Proselytizing 101

Broward Community College is a public school, but its religion professors consider it a private reserve

The call to James W. Johnson came in April 2004. On the phone was Winston Thompson, an associate dean at Broward Community College, telling him that Lulrick Balzora, an assistant professor of religion at the college, had been called up for duty in Iraq.

"Would you be willing to take over his courses?" Thompson asked.

Johnson was more than qualified for the assignment. A graduate of the Pontifical University of St. Thomas in Rome, he had taught religion courses at BCC for more than a decade. What's more, the offer was enticing, since Johnson had over the previous five years seen his course load decrease from full time to only one course per semester. In other words, he could use the work. He agreed to take over two "Introduction to the Study of Religion" courses and one on the New Testament.

Colby Katz
James W. Johnson, a former adjunct religion professor at BCC, alleges that the public college pushes an Evangelical agenda in the classroom.
Colby Katz
James W. Johnson, a former adjunct religion professor at BCC, alleges that the public college pushes an Evangelical agenda in the classroom.

To ease the transition to such a busy schedule, Johnson sat in on a few of Balzora's lectures. And that's when he realized something was wrong. "I was dumbfounded by what I thought was his lack of objectivity," Johnson says. "He was teaching with a homiletic style. It was almost as if he were really pushing his religion."

Johnson, a skinny, 44-year-old white man who wears pressed collared shirts, gently asked Balzora about his seemingly inappropriate teaching style. Balzora, a burly black man with a buzz cut, avoided the question and then handed Johnson the textbook for the New Testament course, Encountering the New Testament by Walter A. Elwell and Robert W. Yarbrough.

"I'm not sure what you'll think of the book," Johnson remembers Balzora telling him. "It's rather Evangelical in its approach."

Johnson took the book home and was shocked.

"The courts have been very clear about how the Bible may and may not be taught in public schools, and it is absolutely illegal to promote religion in the teaching of the Bible," he says. "Yet at BCC, Balzora was absolutely promoting a fundamentalist Christian view. It is clearly stated in the text."

Encountering the New Testament, the only textbook assigned in Balzora's class, doesn't disguise its agenda. In the preface, the authors state that the textbook is "written from an evangelical point of view, in the firm conviction that the Scripture is absolutely true and never misleads us. It is the sure foundation on which our faith and life may be built because it unerringly leads willing readers to Jesus Christ."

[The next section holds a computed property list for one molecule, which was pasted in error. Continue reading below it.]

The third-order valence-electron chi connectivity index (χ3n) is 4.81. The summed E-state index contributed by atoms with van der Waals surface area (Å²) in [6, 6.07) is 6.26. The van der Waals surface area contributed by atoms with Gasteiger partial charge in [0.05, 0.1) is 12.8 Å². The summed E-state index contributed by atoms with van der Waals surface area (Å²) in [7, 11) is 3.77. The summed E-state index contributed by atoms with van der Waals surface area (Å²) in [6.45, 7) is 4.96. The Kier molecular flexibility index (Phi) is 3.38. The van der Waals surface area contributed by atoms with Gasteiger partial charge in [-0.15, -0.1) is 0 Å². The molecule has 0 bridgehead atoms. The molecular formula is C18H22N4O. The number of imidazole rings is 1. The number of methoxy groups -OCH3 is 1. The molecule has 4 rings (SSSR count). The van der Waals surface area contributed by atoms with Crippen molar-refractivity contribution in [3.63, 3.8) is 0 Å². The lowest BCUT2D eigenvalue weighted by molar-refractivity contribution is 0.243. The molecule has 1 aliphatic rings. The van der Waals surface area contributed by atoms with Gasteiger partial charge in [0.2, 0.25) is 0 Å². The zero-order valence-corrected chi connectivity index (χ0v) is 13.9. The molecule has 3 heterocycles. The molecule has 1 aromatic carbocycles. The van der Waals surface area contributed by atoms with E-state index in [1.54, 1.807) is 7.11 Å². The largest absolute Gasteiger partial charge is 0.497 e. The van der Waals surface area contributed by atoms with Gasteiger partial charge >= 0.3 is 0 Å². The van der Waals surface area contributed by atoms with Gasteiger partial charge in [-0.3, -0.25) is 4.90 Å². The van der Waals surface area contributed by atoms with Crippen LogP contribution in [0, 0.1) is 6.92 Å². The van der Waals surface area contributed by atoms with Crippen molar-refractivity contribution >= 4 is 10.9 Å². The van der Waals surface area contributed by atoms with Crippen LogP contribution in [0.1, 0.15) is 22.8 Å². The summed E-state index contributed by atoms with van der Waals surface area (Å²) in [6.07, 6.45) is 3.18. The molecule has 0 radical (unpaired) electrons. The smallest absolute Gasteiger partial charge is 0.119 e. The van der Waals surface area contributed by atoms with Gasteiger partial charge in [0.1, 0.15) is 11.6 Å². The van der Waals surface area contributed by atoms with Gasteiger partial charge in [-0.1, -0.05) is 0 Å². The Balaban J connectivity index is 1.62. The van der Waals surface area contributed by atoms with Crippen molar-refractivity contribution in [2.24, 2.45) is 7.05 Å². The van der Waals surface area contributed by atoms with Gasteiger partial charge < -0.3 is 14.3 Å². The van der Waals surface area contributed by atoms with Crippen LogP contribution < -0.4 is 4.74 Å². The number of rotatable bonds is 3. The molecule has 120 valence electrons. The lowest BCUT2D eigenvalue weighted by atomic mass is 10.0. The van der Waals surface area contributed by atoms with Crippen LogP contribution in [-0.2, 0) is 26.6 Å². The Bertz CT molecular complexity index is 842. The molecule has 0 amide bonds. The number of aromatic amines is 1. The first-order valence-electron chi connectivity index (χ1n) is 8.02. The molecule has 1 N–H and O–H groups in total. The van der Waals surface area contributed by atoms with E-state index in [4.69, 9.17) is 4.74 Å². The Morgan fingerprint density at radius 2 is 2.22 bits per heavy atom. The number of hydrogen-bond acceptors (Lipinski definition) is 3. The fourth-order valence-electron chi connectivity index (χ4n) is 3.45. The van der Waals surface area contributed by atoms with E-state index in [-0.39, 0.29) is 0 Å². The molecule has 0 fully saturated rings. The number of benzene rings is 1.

The phrase "absolutely true and never misleads us" troubled Johnson most, because they implied a literal interpretation of the Bible — a belief to which Christian fundamentalists subscribe. Most academics and biblical scholars agree that the Bible is riddled with errors and inconsistencies because it was written and edited by many different people over time, then translated into myriad languages. As Johnson continued to read the textbook, his concern grew. The text didn't offer an academic view of the Bible; it consistently offered a fundamentalist view. Among the passages:

On the personal significance of the Bible: "The direction that our whole life takes depends on whether we embrace or ignore, or perhaps twist, the Word of God."

On homosexuality: "The modern tendency to condone homosexuality is a denial of God's creation, his law, and his power through Christ's cross to loosen the grip of sin."

On salvation: "The New Testament is clear on the fact that it is only those who accept Jesus as their Savior, the one who died for them, who will enter heaven. Heaven is the free gift of God to those who will repent of their sins and open their hearts to the Son of God, who loved us and gave himself for us. People are lost not because God does not offer them salvation, but because some refuse to accept the gracious offer that is made to them."

For Johnson, the fundamentalist textbook led him to his own revelation. As Johnson's course load had decreased over the past few years, he noticed more and more courses going to five new instructors at BCC — Balzora, David Corbin, Guy Jeanty, Randall Allison, and Milton Davidson. All had received their advanced degrees from fundamentalist seminaries or universities. What's more, when Johnson pulled the syllabi used for Old Testament and New Testament courses at BCC's central campus in Davie, he discovered that these other instructors were using the same textbook Balzora was.

Johnson immediately set up a meeting with Thompson. In addition to being the associate dean, Thompson teaches religion at BCC. He was in a position to put an end to any inappropriate textbooks or lectures at the college. Instead, Thompson declined to act. Johnson's appeals to the administration at BCC did not result in any action either.

"The allegations are meritless," Balzora says without elaborating.

In December 2004, Pat Senior, an associate vice president at the college, told Johnson in a letter that a BCC investigation found "no evidence" of impropriety.

Christine Gudorf, chair of the religious studies department at Florida International University in Miami, thinks otherwise. After being provided with textbook examples and syllabi from BCC, Gudorf was appalled.

"They're clearly Evangelical interpretations [of the Bible] based on faith, and they are not appropriate to be used in public institutions," Gudorf says.

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